West African Ebola epidemic


Monrovia, Liberia - September 19, 2014: General Community Health Volunteers (GCHVs) walking through West Point. Photo: Morgana Wingard

An epidemic of Ebola that began in Guinea in March 2014 has now spread to neighbouring West African countries.

 

The outbreak is the most severe epidemic of the disease to have occurred to date, and has been declared an international emergency by the World Health Organization. The virus had claimed over 3,300 lives in Guinea, Liberia and Sierra Leone, with a few cases occurring in Nigeria, the Democratic Republic of the Congo and in Senegal.

 

Beyond the death and suffering caused by the disease, the crisis could have lasting development consequences in the region, where many countries are still recovering from years of conflict and instability. Guinea, Sierra Leone and Liberia are projected to lose $13 billion in lost GDP due to Ebola while individual livelihoods have shrunk due to lost wages and lost productivity. Economic growth has been affected as emerging sectors such as tourism, agriculture and private sector investment are reduced, and development programmes may have to be postponed or interrupted in affected areas.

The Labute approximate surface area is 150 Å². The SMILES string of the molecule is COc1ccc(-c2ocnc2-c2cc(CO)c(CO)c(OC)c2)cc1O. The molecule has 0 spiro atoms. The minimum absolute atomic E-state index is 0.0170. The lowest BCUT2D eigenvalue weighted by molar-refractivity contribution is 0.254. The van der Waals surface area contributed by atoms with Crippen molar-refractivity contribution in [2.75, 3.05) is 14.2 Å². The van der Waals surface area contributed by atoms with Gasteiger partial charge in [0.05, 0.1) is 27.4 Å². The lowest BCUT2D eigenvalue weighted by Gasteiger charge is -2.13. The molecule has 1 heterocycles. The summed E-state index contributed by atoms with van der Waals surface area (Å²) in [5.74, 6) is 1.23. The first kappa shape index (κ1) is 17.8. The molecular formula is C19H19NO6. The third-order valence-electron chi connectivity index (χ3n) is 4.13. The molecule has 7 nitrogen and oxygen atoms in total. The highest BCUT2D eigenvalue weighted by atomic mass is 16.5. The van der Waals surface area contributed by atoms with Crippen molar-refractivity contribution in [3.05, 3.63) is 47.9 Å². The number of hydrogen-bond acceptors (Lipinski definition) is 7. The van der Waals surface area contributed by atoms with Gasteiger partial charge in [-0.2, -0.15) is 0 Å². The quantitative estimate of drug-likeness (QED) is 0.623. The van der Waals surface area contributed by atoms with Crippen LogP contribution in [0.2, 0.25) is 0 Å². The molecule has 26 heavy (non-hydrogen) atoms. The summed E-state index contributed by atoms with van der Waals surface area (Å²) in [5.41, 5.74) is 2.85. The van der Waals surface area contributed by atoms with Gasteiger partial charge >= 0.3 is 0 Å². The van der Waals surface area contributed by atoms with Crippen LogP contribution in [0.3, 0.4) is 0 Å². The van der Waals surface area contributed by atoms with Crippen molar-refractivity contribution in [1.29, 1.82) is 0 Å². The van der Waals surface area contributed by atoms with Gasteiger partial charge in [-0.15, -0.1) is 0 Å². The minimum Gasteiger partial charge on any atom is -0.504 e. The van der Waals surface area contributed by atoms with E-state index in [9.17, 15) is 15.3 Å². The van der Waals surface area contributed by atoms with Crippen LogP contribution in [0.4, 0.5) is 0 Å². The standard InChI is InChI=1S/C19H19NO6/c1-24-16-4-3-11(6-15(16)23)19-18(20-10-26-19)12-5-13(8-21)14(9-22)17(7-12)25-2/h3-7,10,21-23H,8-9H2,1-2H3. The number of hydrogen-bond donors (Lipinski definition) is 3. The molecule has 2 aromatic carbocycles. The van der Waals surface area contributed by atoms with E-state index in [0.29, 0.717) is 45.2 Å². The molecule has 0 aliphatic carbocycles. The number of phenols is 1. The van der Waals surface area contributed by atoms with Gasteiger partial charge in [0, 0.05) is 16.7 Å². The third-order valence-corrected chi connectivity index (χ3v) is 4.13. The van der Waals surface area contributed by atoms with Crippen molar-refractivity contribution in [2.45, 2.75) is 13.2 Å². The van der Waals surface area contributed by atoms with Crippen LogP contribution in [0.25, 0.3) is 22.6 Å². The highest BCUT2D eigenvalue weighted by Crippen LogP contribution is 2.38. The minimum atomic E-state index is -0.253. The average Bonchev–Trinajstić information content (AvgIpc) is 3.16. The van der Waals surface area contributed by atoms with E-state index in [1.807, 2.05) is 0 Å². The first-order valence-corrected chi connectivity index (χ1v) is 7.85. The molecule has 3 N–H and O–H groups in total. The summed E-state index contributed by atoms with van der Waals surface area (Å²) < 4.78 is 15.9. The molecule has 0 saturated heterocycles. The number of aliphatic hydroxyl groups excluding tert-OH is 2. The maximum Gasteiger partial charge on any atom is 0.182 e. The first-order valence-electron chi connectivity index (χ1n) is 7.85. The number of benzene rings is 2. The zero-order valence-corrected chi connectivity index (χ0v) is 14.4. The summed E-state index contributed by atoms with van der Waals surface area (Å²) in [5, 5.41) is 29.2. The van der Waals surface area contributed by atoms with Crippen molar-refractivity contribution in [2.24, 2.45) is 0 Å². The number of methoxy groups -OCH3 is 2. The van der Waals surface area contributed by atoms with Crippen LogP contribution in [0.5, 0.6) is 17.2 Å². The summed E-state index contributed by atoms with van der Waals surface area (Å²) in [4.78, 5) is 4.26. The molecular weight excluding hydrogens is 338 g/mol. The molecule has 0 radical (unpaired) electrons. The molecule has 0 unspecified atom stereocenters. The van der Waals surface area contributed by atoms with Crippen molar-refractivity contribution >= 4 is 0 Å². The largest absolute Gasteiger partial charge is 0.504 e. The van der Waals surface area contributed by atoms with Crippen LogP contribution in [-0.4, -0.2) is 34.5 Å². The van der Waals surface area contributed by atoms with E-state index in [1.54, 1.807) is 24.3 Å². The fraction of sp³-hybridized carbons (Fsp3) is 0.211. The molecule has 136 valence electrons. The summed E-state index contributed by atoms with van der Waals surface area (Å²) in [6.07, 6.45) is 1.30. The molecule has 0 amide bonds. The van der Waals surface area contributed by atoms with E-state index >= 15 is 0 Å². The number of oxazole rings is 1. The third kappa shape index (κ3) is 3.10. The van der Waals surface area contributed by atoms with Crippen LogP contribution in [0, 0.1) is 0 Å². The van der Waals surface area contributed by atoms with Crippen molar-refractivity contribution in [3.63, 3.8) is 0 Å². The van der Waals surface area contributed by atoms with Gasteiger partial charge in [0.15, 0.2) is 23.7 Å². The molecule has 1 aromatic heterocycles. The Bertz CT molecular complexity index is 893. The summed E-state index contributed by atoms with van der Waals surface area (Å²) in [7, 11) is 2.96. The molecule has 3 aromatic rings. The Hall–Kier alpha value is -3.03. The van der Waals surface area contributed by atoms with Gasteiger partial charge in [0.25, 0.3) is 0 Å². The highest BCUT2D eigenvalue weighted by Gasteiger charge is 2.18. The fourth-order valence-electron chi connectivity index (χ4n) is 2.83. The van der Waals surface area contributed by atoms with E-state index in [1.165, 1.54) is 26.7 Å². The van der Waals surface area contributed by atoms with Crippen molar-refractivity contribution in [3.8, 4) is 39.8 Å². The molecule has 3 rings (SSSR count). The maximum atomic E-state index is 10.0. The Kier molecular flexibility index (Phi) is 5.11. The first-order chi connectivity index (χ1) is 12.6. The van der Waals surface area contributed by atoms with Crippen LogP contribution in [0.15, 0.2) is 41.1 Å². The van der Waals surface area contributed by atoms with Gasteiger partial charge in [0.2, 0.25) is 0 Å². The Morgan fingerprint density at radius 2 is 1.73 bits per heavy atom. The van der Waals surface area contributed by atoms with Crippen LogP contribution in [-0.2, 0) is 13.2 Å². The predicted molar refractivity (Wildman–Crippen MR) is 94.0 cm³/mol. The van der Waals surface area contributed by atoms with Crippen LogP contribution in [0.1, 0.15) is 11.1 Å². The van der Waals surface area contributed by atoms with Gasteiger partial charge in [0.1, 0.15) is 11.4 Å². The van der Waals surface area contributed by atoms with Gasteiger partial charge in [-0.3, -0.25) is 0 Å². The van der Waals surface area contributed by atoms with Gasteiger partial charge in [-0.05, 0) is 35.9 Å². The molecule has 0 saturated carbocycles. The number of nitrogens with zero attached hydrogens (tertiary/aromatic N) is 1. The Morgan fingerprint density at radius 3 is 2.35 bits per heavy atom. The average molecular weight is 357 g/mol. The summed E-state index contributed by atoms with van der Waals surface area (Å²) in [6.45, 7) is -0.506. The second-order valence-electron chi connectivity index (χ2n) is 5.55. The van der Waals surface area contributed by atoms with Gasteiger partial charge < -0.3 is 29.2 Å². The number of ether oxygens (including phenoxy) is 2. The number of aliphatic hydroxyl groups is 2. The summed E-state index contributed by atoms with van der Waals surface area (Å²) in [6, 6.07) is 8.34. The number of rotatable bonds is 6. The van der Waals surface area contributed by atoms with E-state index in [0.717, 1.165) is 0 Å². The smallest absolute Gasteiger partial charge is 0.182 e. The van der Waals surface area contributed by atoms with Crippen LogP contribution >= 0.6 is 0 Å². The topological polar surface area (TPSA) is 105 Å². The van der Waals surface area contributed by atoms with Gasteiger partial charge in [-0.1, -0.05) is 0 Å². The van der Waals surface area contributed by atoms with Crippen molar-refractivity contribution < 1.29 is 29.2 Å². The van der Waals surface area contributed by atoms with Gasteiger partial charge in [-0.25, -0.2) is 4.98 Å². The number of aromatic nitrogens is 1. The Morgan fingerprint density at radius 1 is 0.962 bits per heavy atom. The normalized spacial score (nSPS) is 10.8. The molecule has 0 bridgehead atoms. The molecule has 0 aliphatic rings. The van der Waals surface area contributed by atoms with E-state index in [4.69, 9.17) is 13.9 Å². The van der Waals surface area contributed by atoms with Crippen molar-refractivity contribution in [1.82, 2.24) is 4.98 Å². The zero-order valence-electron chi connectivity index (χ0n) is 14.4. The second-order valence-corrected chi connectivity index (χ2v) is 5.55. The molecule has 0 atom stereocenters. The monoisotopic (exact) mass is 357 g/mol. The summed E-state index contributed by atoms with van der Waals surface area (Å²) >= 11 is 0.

At the same time, measures such as border containment, quarantine, airport screening, and appropriate protection for medical personnel could cost the governments of the region hundreds of millions of dollars from already stretched budgets.

 

UNDP and UN country teams are working closely with the World health Organization, which is coordinating the medical response to the disease, while UNICEF and UNFPA are leading on community outreach, mobilization and education.

 

In Guinea, Liberia, Nigeria and Sierra Leone, UNDP is supporting governments to mobilize resources, understand the economic impact, plan the response, and conduct border surveillance and early warning activities to help contain the spread of the disease.

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